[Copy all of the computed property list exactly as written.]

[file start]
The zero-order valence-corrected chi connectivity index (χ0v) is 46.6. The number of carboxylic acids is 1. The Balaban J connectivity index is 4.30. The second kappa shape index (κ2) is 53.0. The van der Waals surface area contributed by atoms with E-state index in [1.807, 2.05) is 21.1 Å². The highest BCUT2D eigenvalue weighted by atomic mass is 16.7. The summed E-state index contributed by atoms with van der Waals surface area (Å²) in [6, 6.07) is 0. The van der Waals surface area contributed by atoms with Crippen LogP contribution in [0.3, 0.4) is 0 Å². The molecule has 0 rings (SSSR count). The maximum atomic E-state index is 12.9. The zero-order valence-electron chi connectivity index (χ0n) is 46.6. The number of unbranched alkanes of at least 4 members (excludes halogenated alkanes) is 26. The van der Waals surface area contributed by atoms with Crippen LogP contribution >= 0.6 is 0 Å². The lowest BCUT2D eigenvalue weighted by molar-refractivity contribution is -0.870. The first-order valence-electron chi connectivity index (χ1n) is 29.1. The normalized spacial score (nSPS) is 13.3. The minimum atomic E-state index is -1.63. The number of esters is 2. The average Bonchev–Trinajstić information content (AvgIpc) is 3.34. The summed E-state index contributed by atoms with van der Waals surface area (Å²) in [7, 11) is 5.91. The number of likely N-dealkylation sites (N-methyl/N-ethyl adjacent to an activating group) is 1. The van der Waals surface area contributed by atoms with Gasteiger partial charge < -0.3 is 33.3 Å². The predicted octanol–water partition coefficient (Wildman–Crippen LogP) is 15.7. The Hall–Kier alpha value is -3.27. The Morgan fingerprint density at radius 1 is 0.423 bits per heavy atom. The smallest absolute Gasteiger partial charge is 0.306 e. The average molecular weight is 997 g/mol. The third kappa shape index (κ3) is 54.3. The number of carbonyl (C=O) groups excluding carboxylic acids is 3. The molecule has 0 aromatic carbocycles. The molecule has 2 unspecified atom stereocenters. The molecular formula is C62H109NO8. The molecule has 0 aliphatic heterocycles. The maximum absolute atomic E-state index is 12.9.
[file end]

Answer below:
The zero-order valence-corrected chi connectivity index (χ0v) is 46.6. The number of carboxylic acids is 1. The Balaban J connectivity index is 4.30. The second kappa shape index (κ2) is 53.0. The van der Waals surface area contributed by atoms with E-state index in [1.807, 2.05) is 21.1 Å². The highest BCUT2D eigenvalue weighted by atomic mass is 16.7. The summed E-state index contributed by atoms with van der Waals surface area (Å²) in [6, 6.07) is 0. The van der Waals surface area contributed by atoms with Crippen LogP contribution in [0.3, 0.4) is 0 Å². The molecule has 0 rings (SSSR count). The maximum atomic E-state index is 12.9. The zero-order valence-electron chi connectivity index (χ0n) is 46.6. The number of unbranched alkanes of at least 4 members (excludes halogenated alkanes) is 26. The van der Waals surface area contributed by atoms with Crippen LogP contribution >= 0.6 is 0 Å². The lowest BCUT2D eigenvalue weighted by molar-refractivity contribution is -0.870. The first-order valence-electron chi connectivity index (χ1n) is 29.1. The normalized spacial score (nSPS) is 13.3. The minimum atomic E-state index is -1.63. The number of esters is 2. The average Bonchev–Trinajstić information content (AvgIpc) is 3.34. The summed E-state index contributed by atoms with van der Waals surface area (Å²) in [7, 11) is 5.91. The number of likely N-dealkylation sites (N-methyl/N-ethyl adjacent to an activating group) is 1. The van der Waals surface area contributed by atoms with Gasteiger partial charge < -0.3 is 33.3 Å². The predicted octanol–water partition coefficient (Wildman–Crippen LogP) is 15.7. The Hall–Kier alpha value is -3.27. The Morgan fingerprint density at radius 1 is 0.423 bits per heavy atom. The smallest absolute Gasteiger partial charge is 0.306 e. The average molecular weight is 997 g/mol. The third kappa shape index (κ3) is 54.3. The number of carbonyl (C=O) groups excluding carboxylic acids is 3. The molecule has 0 aromatic carbocycles. The molecule has 2 unspecified atom stereocenters. The molecular formula is C62H109NO8. The molecule has 0 aliphatic heterocycles. The maximum absolute atomic E-state index is 12.9.